December 1, 2023
My word for 2024 is Empower. “To make (someone) stronger and more confident, especially in controlling their life.”
Three immediate memories come to mind when I think of the word “Empower.”
- Being on a date with someone on a weeknight when he said, “Would you like a glass of champagne?” and my immediate thought being, “We can’t drink that tonight. It’s a weeknight.” I shared that thought out loud and he said, “One should drink champagne whatever day of the week one wants.” It has become a mantra in my life.
- A Zoom meeting with a group of instructional coaches. When I asserted that they had the responsibility to speak up around what matters for students and if need be, have a ‘hard’ conversation in a humane and growth producing way, many were silent until one spoke up. “Given I am just a coach, I don’t feel it’s my place. I don’t feel comfortable being anything other than supportive with questions and a hard conversation isn’t part of my work.”
- A director of teaching and learning requesting some of my Stretching Your Learning Edges books for a book study at her school and upon reading in my email reply that I would be happy to do a Q and A Office Hour for them in appreciation for working with the book, responded “It never occurred to me that was a possibility!”
“I am just a ———-”
“It never occurred to me that….”
“We can’t do this because…..”
Limitation language. Not very empowered in its mindset.
I think we have a bunch more capacity, permission, agency, ability, control, self-authorship, and whatever other empowering word you want to place in this sentence than we initially think. I speak with leaders every day who want colleagues who take initiative and have faith in their ability to make things happen. If you see something that’s wrong, fix it. If you believe that something needs to be formalized, write it into being. If you believe that it’d be great if something was invented or brought into the world, create it.
Not everyone feels they are in situations which allow them to make change because ‘the culture here’ is to be told how things will be. I’m always sad when I hear this as it just snuffs out all sense of ownership in possibility and growth.
Not everyone wants to be empowered. It presumes someone wants responsibility and not all want to be ‘on the hook’ for what could be a bad outcome. How much fear I see around taking a risk or putting something out into the world.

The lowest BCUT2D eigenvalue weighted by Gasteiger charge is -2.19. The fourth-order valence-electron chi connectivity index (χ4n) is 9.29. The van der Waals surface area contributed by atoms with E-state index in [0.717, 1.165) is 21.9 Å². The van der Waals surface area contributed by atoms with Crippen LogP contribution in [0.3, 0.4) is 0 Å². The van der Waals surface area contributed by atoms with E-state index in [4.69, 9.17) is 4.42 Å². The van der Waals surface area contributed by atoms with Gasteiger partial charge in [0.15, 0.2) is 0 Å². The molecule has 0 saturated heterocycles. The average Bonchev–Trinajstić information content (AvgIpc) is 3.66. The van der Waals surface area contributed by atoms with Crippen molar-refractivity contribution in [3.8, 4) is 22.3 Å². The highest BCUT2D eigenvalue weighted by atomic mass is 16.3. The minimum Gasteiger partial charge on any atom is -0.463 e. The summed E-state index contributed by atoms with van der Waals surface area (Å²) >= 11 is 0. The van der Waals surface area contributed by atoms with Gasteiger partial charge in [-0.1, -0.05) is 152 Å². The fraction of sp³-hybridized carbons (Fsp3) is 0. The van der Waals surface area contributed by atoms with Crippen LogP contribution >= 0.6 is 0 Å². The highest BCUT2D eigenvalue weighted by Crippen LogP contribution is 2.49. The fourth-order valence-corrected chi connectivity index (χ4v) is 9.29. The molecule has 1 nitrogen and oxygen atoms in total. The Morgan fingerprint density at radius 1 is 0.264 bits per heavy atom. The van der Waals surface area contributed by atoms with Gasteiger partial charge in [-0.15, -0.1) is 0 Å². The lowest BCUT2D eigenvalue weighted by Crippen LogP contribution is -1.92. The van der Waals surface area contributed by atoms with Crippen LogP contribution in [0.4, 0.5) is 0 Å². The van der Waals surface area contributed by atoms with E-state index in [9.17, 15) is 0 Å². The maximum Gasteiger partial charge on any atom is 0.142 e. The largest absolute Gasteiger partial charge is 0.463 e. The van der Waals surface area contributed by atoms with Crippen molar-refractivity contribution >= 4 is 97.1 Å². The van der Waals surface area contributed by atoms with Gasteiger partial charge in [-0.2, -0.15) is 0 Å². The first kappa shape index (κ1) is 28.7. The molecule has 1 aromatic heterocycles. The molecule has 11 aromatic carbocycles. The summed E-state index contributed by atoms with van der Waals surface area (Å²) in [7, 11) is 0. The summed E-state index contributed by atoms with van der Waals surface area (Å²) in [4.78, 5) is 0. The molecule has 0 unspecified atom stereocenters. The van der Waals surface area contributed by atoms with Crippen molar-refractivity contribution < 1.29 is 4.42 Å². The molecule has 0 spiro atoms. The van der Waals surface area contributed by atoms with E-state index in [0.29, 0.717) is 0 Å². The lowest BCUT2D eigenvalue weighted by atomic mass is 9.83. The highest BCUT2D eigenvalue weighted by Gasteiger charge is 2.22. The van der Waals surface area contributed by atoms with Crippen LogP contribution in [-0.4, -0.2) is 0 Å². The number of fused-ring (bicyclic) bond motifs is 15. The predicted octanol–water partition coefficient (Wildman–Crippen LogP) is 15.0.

Not everyone loves anything that has ‘power’ attached to it as they are not power ‘hungry.’ Power is bad. I so wish others knew that I am not talking about power over someone else but instead having power to do things – to make a change and to take an action. Empowering yourself to level up. To stretch at your edges. Power to make a difference.
My work – in all its forms (books, videos, coaching, workshops, keynotes) is foundationally undergirded with the intention (and hopeful impact) of helping others feel empowered – have a sense of control – a control of both your inner and outer voices – and if you need my voice in your head telling you you have what it takes – to have the conversation, to make the change, to write the handbook, to speak up and out – then I am here for it.
Here’s to being empowered to drink a glass of champagne on a Monday night or any night of the week and to so much more in 2024. Cheers!
If you have any questions, comments, or suggestions please feel free to email me at email@example.com. I look forward to hearing from you.
Right From the Start: The Essential Guide to Implementing School Initiatives by James Marshall. “Finally, clear guidance on how to design programs that last How many initiatives start with great fanfare only to end up accumulating dust on a shelf? Right From the Start tackles this challenge head on by offering a reliable, evidence-based implementation process. With upbeat clarity, this book examines the meaning of initiative, provides an intuitively sequenced structure and eagerly shares a vast array of tools.”
Maturing Leadership: How Adult Development Impacts Leadership edited by Jonathan Reams. “We’ve known for years now that demands on leaders are only increasing. Yet we have lacked widely understood, empirically grounded and rigorous ways to support the development of adequate maturity of heart, complexity of mind and skillful practice for leaders to meet these demands. In Maturing Leadership, Jonathan Reams brings together a cast of expert contributors to introduce this work to a wider audience. While this approach has previously been on the margins of mainstream leadership development research, Reams brings it to the centre, moving beyond the clichéd characterizations of ‘inner work’ to bring a finer granularity, precision and rigor to the subjective workings of leaders.”
Where Should We Begin? A Game of Stories by Esther Perel. “Stories are the building blocks of relationships and Esther Perel designed this game to bring out the storyteller in you. This is more than just a question deck, let the Prompt Cards guide you and the Story Cards inspire you to share the stories you rarely tell.”